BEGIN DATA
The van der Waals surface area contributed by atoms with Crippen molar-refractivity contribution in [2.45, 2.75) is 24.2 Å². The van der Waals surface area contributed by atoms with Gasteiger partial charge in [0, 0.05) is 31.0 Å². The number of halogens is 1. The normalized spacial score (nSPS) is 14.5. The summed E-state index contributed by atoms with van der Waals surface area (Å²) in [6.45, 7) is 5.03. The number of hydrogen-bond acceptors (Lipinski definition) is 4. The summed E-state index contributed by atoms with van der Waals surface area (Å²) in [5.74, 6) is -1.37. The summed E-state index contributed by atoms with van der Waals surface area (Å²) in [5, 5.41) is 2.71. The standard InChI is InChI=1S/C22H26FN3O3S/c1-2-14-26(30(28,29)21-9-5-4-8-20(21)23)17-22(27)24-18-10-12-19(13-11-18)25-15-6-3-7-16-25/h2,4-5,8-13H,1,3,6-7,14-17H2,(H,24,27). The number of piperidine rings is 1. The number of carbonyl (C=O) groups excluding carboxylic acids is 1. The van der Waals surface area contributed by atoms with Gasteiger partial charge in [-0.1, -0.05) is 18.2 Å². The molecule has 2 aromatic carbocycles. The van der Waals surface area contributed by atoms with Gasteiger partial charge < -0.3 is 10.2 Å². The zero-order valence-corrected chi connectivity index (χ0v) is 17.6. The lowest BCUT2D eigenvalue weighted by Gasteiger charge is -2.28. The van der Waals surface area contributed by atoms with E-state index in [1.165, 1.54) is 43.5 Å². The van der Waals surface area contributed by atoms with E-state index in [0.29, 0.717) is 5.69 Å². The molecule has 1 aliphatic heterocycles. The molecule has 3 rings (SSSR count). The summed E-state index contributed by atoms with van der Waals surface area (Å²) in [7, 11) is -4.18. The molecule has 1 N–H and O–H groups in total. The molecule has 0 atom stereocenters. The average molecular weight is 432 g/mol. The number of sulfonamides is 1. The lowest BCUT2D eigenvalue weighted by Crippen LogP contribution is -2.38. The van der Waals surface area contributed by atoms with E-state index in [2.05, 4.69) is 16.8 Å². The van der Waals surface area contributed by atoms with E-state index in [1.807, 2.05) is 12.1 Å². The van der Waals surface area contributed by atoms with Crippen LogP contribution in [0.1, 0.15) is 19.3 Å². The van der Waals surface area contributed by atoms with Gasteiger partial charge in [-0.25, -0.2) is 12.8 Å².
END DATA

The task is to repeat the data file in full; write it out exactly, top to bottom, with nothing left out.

The van der Waals surface area contributed by atoms with Crippen molar-refractivity contribution in [2.45, 2.75) is 24.2 Å². The van der Waals surface area contributed by atoms with Gasteiger partial charge in [0, 0.05) is 31.0 Å². The number of halogens is 1. The normalized spacial score (nSPS) is 14.5. The summed E-state index contributed by atoms with van der Waals surface area (Å²) in [6.45, 7) is 5.03. The number of hydrogen-bond acceptors (Lipinski definition) is 4. The summed E-state index contributed by atoms with van der Waals surface area (Å²) in [5.74, 6) is -1.37. The summed E-state index contributed by atoms with van der Waals surface area (Å²) in [5, 5.41) is 2.71. The standard InChI is InChI=1S/C22H26FN3O3S/c1-2-14-26(30(28,29)21-9-5-4-8-20(21)23)17-22(27)24-18-10-12-19(13-11-18)25-15-6-3-7-16-25/h2,4-5,8-13H,1,3,6-7,14-17H2,(H,24,27). The number of piperidine rings is 1. The number of carbonyl (C=O) groups excluding carboxylic acids is 1. The van der Waals surface area contributed by atoms with Gasteiger partial charge in [-0.1, -0.05) is 18.2 Å². The molecule has 2 aromatic carbocycles. The van der Waals surface area contributed by atoms with Gasteiger partial charge < -0.3 is 10.2 Å². The zero-order valence-corrected chi connectivity index (χ0v) is 17.6. The lowest BCUT2D eigenvalue weighted by Gasteiger charge is -2.28. The van der Waals surface area contributed by atoms with E-state index in [1.165, 1.54) is 43.5 Å². The van der Waals surface area contributed by atoms with E-state index in [0.29, 0.717) is 5.69 Å². The molecule has 1 aliphatic heterocycles. The molecule has 3 rings (SSSR count). The summed E-state index contributed by atoms with van der Waals surface area (Å²) in [7, 11) is -4.18. The molecule has 1 N–H and O–H groups in total. The molecule has 0 atom stereocenters. The average molecular weight is 432 g/mol. The number of sulfonamides is 1. The lowest BCUT2D eigenvalue weighted by Crippen LogP contribution is -2.38. The van der Waals surface area contributed by atoms with E-state index in [2.05, 4.69) is 16.8 Å². The van der Waals surface area contributed by atoms with E-state index in [1.807, 2.05) is 12.1 Å². The van der Waals surface area contributed by atoms with Crippen LogP contribution in [0.1, 0.15) is 19.3 Å². The van der Waals surface area contributed by atoms with Gasteiger partial charge in [-0.25, -0.2) is 12.8 Å².